One for the boys (or not)
After a lot of interest in the Marilyn cardigan from the Santa Monica photo shoot by men and women, @butterflychildart, my partner in crime decided to work out the pattern for the famous cardigan worn by Paul Michael Glaser. He played Starsky in the 1970’s TV series Starsky and Hutch.
Doing a research we discovered that there were two versions of the cardigan that starsky wears. There is only a slight difference in the bottom panel of pattern around the body. More than one was probably used in filming so they didn’t wear out is quickly! In some photos you can see snagged yarn where it got must have got caught rolling over car bonnets or fighting bad guys.
This cardigan is another example of a Cowichan style knit, Marilyn Monroe’s. The colours are typical of the 70s as well as the Cowichan style, mainly cream and different shades of brown. Perfect in the 70’s worn with denim!
As with the search for a pattern for Marilyn cardigan we found there were similar patterns out there, but none really matched the photos of the original. We purchased a pattern that was very close and then we had a guide to work from. This makes it so much easier to then make alterations as the sizes are already worked out. For instance, pockets were added. Also, the original belt looked like a single thickness of garter stitch, but we opted for double-sided knitting to strengthen the belt. It’s also nice a stretchy.
Even when it’s knitted, we could see more alterations were needed, mainly in the sizing so we needed to change the number of stitches to compensate for using the honeycomb brioche stitch instead of plain knit stocking stitch.
I’d be interested to know if others looking at the photos of both Marilyn and Starsky in their cardigans, think the stitch looks chunkier and more textured than stocking stitch?
As with the Marilyn cardigan, please feel free to get in touch using the contact page if you’re interested in having your own version – this one or the other, and in stocking stitch or honeycomb brioche.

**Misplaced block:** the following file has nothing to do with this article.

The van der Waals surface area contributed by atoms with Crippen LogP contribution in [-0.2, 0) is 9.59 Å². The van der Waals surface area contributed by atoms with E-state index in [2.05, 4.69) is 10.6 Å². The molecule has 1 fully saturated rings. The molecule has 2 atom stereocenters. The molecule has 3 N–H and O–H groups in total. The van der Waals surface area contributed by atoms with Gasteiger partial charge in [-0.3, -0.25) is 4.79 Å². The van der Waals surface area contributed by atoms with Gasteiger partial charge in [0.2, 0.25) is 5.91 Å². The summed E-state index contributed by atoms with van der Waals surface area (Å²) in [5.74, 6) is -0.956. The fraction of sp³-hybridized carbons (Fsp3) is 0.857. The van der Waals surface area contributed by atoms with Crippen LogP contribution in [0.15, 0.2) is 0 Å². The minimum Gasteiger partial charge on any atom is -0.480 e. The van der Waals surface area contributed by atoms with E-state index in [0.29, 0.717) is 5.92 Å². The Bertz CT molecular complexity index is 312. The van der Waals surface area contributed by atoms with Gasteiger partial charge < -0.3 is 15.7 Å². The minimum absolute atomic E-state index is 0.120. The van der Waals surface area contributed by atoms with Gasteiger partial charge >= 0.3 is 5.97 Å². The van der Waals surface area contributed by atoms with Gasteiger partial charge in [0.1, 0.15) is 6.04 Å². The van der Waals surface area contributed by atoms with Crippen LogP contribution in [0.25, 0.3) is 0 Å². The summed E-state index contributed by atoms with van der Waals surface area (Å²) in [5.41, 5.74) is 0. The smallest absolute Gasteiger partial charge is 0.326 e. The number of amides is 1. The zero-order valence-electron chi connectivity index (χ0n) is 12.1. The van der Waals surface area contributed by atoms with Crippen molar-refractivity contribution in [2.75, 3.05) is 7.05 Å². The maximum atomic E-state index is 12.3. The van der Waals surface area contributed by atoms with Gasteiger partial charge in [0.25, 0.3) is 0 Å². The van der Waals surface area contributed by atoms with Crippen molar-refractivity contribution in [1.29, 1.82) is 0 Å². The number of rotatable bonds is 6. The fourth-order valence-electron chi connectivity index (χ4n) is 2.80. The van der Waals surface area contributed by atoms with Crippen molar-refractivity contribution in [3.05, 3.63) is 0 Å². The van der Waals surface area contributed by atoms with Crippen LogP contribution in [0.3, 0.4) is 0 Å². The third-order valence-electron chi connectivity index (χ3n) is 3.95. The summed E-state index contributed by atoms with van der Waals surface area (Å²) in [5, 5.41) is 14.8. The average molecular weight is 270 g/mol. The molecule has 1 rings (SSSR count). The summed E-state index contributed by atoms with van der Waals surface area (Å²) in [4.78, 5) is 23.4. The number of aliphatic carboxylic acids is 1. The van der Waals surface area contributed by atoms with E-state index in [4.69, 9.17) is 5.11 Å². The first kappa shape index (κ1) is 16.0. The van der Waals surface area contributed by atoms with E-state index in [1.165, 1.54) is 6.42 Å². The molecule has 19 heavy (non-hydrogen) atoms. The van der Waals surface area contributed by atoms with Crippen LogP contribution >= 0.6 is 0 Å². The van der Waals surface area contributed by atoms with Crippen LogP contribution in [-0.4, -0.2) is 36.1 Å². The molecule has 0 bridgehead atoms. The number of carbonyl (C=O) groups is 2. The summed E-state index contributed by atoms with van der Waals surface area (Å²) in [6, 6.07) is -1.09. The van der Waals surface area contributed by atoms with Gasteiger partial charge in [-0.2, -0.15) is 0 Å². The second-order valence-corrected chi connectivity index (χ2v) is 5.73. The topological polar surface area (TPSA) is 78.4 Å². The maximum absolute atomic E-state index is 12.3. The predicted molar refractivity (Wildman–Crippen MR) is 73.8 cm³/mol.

I’ll leave you with another famous face sporting a Mexican knitted cardigan. Another pattern to draw up, maybe?
9 thoughts on “Starsky Cardigan”
I’m interested in getting the pattern for this.
Look forward to hearing from you.
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Hello, here is the link to the pattern we started with before we made alterations: https://ravel.me/starskys-cardigan
Check out our IG accounts for vintage style knits @thegirllovesvintageshop & @butterflychildart
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Hi I’m interested in the Starsky cardi what would be the rough cost to have you make me one? Kind regards mick
Hello Mick, Thanks for your interest. There are a few options for commissions which affect the price. If you send a message on the contact form I can send you all the details direct to your email.
Also, keep an eye on our Etsy shop https://www.etsy.com/uk/shop/GirlLovesVintageShop
so, after analyzing the photos and from what I know of the way sweaters for markets are constructed in Mexico (having lived on the border of Juarez for a few dozen years I know that quite a few small groups of people “mass” produce the sweaters by dividing the work between a group of people able to knit sections. then someone with sewing talents would put all the pieces together. It looks like the sweater was done in pieces, and sewed together for a double layer look, (at evidenced by the pattern shown on the inside of the right sweater side- there is a cable like pattern and a rougher version of the band pattern inside, There is also a two knit one purl rib for the bottom of the sweater, and some evidence of the bottom being sewn rapidly in the uneven stitches. This piece work would explain the color variations as well. The front section has a honeycomb brioche stitch below the pattern band, but it is not shown on the inside- making me think a more experienced knitter did the outside and a newer one the inside. I think if the pattern was approached by doing it in pieces, most all of the work could be copied to match the original sweater. The other easier way would be to go there to where he got the sweater. My guess is the market is still there, and the sweaters are still there for sale. I am going to play with this idea, and make a smaller version to test the theory. If I am closer to the truth than I suspect and it comes out closer to the actual sweater I will post pictures of the results.
Thank-you for the research. That’s really helpful. I would love to see your results.
The double thicknes comes from the knitting board used to knit these sweaters, they are not worked on needles.
Thanks for enlightening me, I will look up more about the knitting technique of the originals.